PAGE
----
You can add additional eDTUs to an existing pool with no database downtime and with no impact on the databases in the pool. Similarly, if you no longer need extra eDTUs, remove them from an existing pool at any time. You can also add databases to or subtract databases from a pool at any time. To reserve eDTUs for other databases, limit the number of eDTUs a database can use under a heavy load. If a database consistently underuses resources, move it out of the pool and configure it as a single database with a predictable amount of required resources.

Determine the number of DTUs needed by a workload

If you want to migrate an existing on-premises or SQL Server virtual machine workload to SQL Database, use the DTU calculator to approximate the number of DTUs needed. For an existing SQL Database workload, use query-performance insights to understand your database-resource consumption (DTUs) and gain deeper insights for optimizing your workload. The sys.dm_db_resource_stats dynamic management view (DMV) lets you view resource consumption for the last hour. The sys.resource_stats catalog view displays resource consumption for the last 14 days, but at a lower fidelity of five-minute averages.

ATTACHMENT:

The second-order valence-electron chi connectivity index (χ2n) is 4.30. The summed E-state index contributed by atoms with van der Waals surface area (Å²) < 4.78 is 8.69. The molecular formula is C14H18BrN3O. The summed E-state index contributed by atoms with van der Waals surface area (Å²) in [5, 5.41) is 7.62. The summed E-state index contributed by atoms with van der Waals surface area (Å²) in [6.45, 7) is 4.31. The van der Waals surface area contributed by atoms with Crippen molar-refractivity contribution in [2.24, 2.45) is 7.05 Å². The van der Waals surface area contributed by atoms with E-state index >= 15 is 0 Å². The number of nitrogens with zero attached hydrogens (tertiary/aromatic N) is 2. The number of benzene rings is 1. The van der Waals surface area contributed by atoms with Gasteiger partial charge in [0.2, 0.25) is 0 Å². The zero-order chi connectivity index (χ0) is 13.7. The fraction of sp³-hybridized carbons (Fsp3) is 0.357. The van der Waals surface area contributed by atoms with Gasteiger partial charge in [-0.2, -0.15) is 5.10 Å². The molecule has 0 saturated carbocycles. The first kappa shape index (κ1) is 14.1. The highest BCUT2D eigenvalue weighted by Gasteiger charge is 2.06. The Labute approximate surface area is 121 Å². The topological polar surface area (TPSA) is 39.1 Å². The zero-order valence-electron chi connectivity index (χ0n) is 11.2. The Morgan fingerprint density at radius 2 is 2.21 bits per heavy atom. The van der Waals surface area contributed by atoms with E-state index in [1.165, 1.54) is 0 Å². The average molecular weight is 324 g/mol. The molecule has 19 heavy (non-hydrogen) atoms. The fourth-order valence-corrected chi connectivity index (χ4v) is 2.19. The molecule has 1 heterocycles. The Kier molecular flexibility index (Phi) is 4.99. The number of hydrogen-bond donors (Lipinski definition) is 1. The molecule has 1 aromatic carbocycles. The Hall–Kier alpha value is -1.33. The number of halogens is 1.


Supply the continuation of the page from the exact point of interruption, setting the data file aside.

Determine DTU utilization

To determine the average percentage of DTU/eDTU utilization relative to the DTU/eDTU limit of a database or an elastic pool, use the following formula:

avg_dtu_percent = MAX(avg_cpu_percent, avg_data_io_percent, avg_log_write_percent)

The input values for this formula can be obtained from sys.dm_db_resource_stats, sys.resource_stats, and sys.elastic_pool_resource_stats DMVs. In other words, to determine the percentage of DTU/eDTU utilization toward the DTU/eDTU limit of a database or an elastic pool, pick the largest percentage value from the following: avg_cpu_percent, avg_data_io_percent, and avg_log_write_percent at a given point in time.